Home > Blogs > The enduring value of hands-on skills preparation

Some certifications are more valuable than others. IMO, those certifications that demand hands-on interaction with systems, services, and devices deliver more value because they require their holders to demonstrate their understanding and skills rather than just recounting some laundry list of important facts and details.

I've been working the certification patch since the late 1980s, when I had the good fortune to stumble into developing what would become the networking fundamentals course for the Novell certification curriculum. In the many certification exams I've taken, analyzed, reviewed, and even occasionally contributed to in the meantime, I've observed that those exams that put test-takers in hands-on situations create the most enduring and valuable learning experiences. These not only heighten the value of the exam and the credential, but they also translate into more utility on the job, where hands-on is the metier whereby work gets done.

In looking at the credentials with the most cachet and the biggest ROI — take the Cisco Certified Internetwork Expert, or CCIE as an example — it's the lab exam that really gives the credential its punch (and, of course, which also makes it fiendishly difficult to pass; even some of my smartest friends who hold CCIEs had to try two or three takes at $1,000-plus a pop to get past this formidable hurdle). The same thing goes for other credentials with hands-on lab or practicum exam requirements, including Red Hat's RHCE, Cisco's CCDE, BSD Professional, Juniper Networks credentials, and even various Microsoft MCP exams for MCTS and MCITP.

There's just something about rolling up your sleeves, firing up a console or utility, and working your way through real or simulated problems that sparks the learning process, and cements that learning into your brain. I've found that what I learned by drilling hands on and working through the steps necessary to handle installation, configuration, maintenance and troubleshooting tasks has stood me in very good stead when repeating the same tasks for real. Others who've been through this experience swear by its utility and value as well.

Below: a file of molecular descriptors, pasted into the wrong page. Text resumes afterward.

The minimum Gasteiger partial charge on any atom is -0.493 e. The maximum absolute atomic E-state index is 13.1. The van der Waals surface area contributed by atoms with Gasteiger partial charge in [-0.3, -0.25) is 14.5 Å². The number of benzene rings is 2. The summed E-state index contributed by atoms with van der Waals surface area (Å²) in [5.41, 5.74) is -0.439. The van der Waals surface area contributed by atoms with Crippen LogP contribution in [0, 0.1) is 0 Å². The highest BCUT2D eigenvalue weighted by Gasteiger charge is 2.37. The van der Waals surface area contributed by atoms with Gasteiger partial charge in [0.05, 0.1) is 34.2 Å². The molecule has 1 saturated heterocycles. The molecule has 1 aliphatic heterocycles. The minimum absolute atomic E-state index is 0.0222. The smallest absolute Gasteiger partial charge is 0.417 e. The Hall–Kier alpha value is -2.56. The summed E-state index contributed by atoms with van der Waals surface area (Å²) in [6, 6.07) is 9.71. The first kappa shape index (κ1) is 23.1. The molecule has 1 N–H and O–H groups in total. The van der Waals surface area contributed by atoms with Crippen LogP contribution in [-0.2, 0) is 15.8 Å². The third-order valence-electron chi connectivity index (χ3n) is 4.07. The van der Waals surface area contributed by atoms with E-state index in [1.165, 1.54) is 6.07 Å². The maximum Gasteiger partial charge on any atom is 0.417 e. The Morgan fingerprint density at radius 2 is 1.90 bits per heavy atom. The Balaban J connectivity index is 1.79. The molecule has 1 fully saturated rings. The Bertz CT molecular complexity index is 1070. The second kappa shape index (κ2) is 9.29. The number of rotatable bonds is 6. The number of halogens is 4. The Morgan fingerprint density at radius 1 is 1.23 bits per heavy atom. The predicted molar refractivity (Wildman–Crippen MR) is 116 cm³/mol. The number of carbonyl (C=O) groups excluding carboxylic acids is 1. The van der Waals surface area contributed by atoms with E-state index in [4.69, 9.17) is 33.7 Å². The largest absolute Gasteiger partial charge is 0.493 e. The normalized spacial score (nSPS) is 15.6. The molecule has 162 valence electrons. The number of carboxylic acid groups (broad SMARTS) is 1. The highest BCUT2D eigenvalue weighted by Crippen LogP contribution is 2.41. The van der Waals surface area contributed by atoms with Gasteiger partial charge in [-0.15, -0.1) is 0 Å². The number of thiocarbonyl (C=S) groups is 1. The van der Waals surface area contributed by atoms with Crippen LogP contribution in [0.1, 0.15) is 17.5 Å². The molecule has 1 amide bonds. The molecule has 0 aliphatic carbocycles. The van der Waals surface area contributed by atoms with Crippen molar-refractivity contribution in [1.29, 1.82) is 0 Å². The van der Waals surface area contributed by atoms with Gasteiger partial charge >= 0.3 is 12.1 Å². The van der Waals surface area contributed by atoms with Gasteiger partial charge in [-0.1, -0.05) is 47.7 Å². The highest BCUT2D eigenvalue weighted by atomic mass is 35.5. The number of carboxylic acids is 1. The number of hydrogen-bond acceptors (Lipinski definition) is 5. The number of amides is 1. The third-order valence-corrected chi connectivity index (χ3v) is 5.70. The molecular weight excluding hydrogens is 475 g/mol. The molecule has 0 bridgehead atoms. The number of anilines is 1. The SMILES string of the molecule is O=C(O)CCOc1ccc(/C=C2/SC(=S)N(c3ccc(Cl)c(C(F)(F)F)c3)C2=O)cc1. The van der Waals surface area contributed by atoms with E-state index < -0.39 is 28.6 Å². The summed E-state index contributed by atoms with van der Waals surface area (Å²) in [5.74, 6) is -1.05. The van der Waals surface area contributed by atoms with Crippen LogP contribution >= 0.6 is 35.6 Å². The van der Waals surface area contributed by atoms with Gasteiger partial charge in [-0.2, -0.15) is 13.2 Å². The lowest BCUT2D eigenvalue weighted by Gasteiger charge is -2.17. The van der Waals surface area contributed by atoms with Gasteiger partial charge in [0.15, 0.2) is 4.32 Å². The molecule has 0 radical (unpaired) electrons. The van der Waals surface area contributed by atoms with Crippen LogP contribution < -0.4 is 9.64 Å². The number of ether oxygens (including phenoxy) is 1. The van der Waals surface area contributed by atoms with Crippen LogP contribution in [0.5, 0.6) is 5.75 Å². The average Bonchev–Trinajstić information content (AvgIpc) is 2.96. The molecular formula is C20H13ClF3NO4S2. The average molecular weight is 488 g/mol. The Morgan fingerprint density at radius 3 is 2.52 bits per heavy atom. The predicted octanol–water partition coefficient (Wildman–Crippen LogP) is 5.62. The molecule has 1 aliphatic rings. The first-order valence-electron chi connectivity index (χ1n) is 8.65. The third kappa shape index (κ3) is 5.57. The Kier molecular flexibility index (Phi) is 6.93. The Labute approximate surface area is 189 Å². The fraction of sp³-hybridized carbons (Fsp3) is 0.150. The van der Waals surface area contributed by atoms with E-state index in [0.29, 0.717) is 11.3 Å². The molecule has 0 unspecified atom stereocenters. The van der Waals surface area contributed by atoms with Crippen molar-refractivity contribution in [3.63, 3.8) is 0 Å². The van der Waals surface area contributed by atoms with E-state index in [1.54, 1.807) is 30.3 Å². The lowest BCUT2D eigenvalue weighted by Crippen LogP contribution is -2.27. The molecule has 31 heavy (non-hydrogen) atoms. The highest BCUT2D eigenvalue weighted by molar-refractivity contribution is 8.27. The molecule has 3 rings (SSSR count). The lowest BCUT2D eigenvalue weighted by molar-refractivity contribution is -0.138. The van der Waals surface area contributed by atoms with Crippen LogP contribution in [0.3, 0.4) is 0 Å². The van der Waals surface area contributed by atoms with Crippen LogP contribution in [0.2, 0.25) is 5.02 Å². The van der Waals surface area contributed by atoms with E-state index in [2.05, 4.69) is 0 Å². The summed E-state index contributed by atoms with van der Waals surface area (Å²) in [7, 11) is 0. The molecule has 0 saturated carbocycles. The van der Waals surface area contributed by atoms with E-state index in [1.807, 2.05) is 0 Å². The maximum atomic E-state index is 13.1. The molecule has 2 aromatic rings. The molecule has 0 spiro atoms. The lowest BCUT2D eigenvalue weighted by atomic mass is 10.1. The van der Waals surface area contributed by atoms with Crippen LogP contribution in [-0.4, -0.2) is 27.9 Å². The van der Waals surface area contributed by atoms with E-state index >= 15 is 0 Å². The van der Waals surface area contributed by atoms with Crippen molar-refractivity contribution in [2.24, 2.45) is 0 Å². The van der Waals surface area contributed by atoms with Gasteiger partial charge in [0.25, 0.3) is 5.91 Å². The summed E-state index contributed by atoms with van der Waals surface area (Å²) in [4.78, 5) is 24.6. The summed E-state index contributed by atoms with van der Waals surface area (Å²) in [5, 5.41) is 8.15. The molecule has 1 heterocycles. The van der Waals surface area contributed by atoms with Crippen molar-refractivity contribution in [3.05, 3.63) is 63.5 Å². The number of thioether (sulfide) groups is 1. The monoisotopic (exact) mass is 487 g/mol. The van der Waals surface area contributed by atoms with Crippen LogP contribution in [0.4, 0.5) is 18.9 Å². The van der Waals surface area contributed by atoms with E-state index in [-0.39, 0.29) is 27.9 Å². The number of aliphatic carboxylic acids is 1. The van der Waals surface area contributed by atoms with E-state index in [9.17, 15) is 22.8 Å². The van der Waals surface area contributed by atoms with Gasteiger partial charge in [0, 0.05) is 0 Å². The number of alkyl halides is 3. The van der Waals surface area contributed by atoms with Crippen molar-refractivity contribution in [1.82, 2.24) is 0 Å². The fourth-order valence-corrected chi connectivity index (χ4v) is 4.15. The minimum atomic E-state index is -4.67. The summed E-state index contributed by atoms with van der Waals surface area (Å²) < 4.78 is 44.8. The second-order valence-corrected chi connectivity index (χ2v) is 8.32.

This leads me to three strong recommendations about certifications and hands-on experience:

  1. If you have the luxury of choosing among more-or-less equivalent credentials (the Network+ vs. CCENT is a good example), choose the one that stresses more hands-on and real-world scenario and problem-solving skills and knowledge (CCENT in this case).
  2. For any certification you might pursue, even if its requirements don't include much (or any) hands-on stuff, look for ways to go hands-on as you study and practice for the exam. It will not only help you remember what you need to know when you take your exam(s), it will also carry over onto the job.
  3. Virtualization is your best enabling technology for hands-on experience and access. With a single beefy computer with lots of RAM you can build entire virtual network infrastructurs within the compass of a single PC nowadays. It's no longer necessary to put home labs with tons of gear together to create a hands-on lab for learning; today, you can use simulators, software, and VMs to get the job done. Do so!